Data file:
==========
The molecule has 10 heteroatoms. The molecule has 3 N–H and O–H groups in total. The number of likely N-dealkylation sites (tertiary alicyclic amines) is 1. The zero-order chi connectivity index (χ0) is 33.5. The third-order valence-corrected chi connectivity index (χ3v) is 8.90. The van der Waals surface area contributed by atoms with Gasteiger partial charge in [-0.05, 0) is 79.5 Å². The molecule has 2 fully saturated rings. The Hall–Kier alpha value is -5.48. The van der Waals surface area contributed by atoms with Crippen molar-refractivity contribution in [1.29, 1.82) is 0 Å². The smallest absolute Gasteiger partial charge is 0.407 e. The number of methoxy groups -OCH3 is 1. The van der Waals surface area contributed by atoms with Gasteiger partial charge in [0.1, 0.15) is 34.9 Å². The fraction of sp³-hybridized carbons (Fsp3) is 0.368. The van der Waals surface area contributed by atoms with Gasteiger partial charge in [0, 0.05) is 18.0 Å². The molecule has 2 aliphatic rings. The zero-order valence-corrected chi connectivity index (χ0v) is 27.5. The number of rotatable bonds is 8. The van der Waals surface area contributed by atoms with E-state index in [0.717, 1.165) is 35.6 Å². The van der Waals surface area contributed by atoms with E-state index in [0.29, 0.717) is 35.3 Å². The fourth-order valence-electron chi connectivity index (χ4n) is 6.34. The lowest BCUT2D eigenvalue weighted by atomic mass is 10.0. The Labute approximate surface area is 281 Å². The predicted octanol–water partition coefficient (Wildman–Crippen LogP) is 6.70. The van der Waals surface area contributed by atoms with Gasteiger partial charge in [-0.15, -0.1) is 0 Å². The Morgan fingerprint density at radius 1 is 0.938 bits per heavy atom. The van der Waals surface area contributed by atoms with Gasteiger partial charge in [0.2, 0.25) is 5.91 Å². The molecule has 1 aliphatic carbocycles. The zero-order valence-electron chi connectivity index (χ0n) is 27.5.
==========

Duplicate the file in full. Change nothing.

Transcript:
The molecule has 10 heteroatoms. The molecule has 3 N–H and O–H groups in total. The number of likely N-dealkylation sites (tertiary alicyclic amines) is 1. The zero-order chi connectivity index (χ0) is 33.5. The third-order valence-corrected chi connectivity index (χ3v) is 8.90. The van der Waals surface area contributed by atoms with Gasteiger partial charge in [-0.05, 0) is 79.5 Å². The molecule has 2 fully saturated rings. The Hall–Kier alpha value is -5.48. The van der Waals surface area contributed by atoms with Crippen molar-refractivity contribution in [1.29, 1.82) is 0 Å². The smallest absolute Gasteiger partial charge is 0.407 e. The number of methoxy groups -OCH3 is 1. The van der Waals surface area contributed by atoms with Gasteiger partial charge in [0.1, 0.15) is 34.9 Å². The fraction of sp³-hybridized carbons (Fsp3) is 0.368. The van der Waals surface area contributed by atoms with Gasteiger partial charge in [0, 0.05) is 18.0 Å². The molecule has 2 aliphatic rings. The zero-order valence-corrected chi connectivity index (χ0v) is 27.5. The number of rotatable bonds is 8. The van der Waals surface area contributed by atoms with E-state index in [0.717, 1.165) is 35.6 Å². The van der Waals surface area contributed by atoms with E-state index in [0.29, 0.717) is 35.3 Å². The fourth-order valence-electron chi connectivity index (χ4n) is 6.34. The lowest BCUT2D eigenvalue weighted by atomic mass is 10.0. The Labute approximate surface area is 281 Å². The predicted octanol–water partition coefficient (Wildman–Crippen LogP) is 6.70. The van der Waals surface area contributed by atoms with Gasteiger partial charge in [-0.15, -0.1) is 0 Å². The Morgan fingerprint density at radius 1 is 0.938 bits per heavy atom. The van der Waals surface area contributed by atoms with Gasteiger partial charge in [0.2, 0.25) is 5.91 Å². The molecule has 1 aliphatic carbocycles. The zero-order valence-electron chi connectivity index (χ0n) is 27.5.